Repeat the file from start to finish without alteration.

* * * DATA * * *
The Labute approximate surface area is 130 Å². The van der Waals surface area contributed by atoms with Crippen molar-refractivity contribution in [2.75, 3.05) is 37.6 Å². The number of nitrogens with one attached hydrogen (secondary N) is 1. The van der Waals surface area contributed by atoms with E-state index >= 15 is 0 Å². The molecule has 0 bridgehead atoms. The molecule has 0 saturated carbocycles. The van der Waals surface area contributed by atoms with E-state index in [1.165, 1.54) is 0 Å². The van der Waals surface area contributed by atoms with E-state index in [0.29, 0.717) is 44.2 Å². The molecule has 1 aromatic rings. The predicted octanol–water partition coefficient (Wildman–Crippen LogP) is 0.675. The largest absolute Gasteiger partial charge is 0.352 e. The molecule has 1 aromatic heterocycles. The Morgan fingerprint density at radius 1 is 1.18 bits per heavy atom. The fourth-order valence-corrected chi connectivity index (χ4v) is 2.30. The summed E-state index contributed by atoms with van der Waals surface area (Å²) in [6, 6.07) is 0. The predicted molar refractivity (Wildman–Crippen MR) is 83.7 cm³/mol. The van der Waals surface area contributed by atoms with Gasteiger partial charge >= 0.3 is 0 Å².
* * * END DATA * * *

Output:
The Labute approximate surface area is 130 Å². The van der Waals surface area contributed by atoms with Crippen molar-refractivity contribution in [2.75, 3.05) is 37.6 Å². The number of nitrogens with one attached hydrogen (secondary N) is 1. The van der Waals surface area contributed by atoms with E-state index >= 15 is 0 Å². The molecule has 0 bridgehead atoms. The molecule has 0 saturated carbocycles. The van der Waals surface area contributed by atoms with E-state index in [1.165, 1.54) is 0 Å². The van der Waals surface area contributed by atoms with E-state index in [0.29, 0.717) is 44.2 Å². The molecule has 1 aromatic rings. The predicted octanol–water partition coefficient (Wildman–Crippen LogP) is 0.675. The largest absolute Gasteiger partial charge is 0.352 e. The molecule has 1 aromatic heterocycles. The Morgan fingerprint density at radius 1 is 1.18 bits per heavy atom. The fourth-order valence-corrected chi connectivity index (χ4v) is 2.30. The summed E-state index contributed by atoms with van der Waals surface area (Å²) in [6, 6.07) is 0. The predicted molar refractivity (Wildman–Crippen MR) is 83.7 cm³/mol. The van der Waals surface area contributed by atoms with Gasteiger partial charge >= 0.3 is 0 Å².